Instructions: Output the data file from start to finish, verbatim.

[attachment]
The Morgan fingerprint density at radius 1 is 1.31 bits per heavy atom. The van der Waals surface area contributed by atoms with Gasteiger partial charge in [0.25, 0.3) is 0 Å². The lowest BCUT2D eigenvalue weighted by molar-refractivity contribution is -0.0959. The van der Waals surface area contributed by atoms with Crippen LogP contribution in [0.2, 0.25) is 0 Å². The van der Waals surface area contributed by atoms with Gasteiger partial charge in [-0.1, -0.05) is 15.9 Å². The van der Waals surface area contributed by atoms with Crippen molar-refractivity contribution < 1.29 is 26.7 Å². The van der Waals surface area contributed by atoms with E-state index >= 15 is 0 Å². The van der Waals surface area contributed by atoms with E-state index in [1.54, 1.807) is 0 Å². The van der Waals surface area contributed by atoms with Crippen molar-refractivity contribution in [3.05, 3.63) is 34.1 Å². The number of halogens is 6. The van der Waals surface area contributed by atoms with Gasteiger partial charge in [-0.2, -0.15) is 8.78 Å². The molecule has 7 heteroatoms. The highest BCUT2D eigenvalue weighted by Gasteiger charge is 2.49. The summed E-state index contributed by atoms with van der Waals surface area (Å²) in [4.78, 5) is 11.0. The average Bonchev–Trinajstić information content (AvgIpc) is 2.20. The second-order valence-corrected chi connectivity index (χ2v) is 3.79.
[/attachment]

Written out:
The Morgan fingerprint density at radius 1 is 1.31 bits per heavy atom. The van der Waals surface area contributed by atoms with Gasteiger partial charge in [0.25, 0.3) is 0 Å². The lowest BCUT2D eigenvalue weighted by molar-refractivity contribution is -0.0959. The van der Waals surface area contributed by atoms with Crippen LogP contribution in [0.2, 0.25) is 0 Å². The van der Waals surface area contributed by atoms with Gasteiger partial charge in [-0.1, -0.05) is 15.9 Å². The van der Waals surface area contributed by atoms with Crippen molar-refractivity contribution < 1.29 is 26.7 Å². The van der Waals surface area contributed by atoms with E-state index >= 15 is 0 Å². The van der Waals surface area contributed by atoms with E-state index in [1.54, 1.807) is 0 Å². The van der Waals surface area contributed by atoms with Crippen molar-refractivity contribution in [3.05, 3.63) is 34.1 Å². The number of halogens is 6. The van der Waals surface area contributed by atoms with Gasteiger partial charge in [-0.2, -0.15) is 8.78 Å². The molecule has 7 heteroatoms. The highest BCUT2D eigenvalue weighted by Gasteiger charge is 2.49. The summed E-state index contributed by atoms with van der Waals surface area (Å²) in [4.78, 5) is 11.0. The average Bonchev–Trinajstić information content (AvgIpc) is 2.20. The second-order valence-corrected chi connectivity index (χ2v) is 3.79.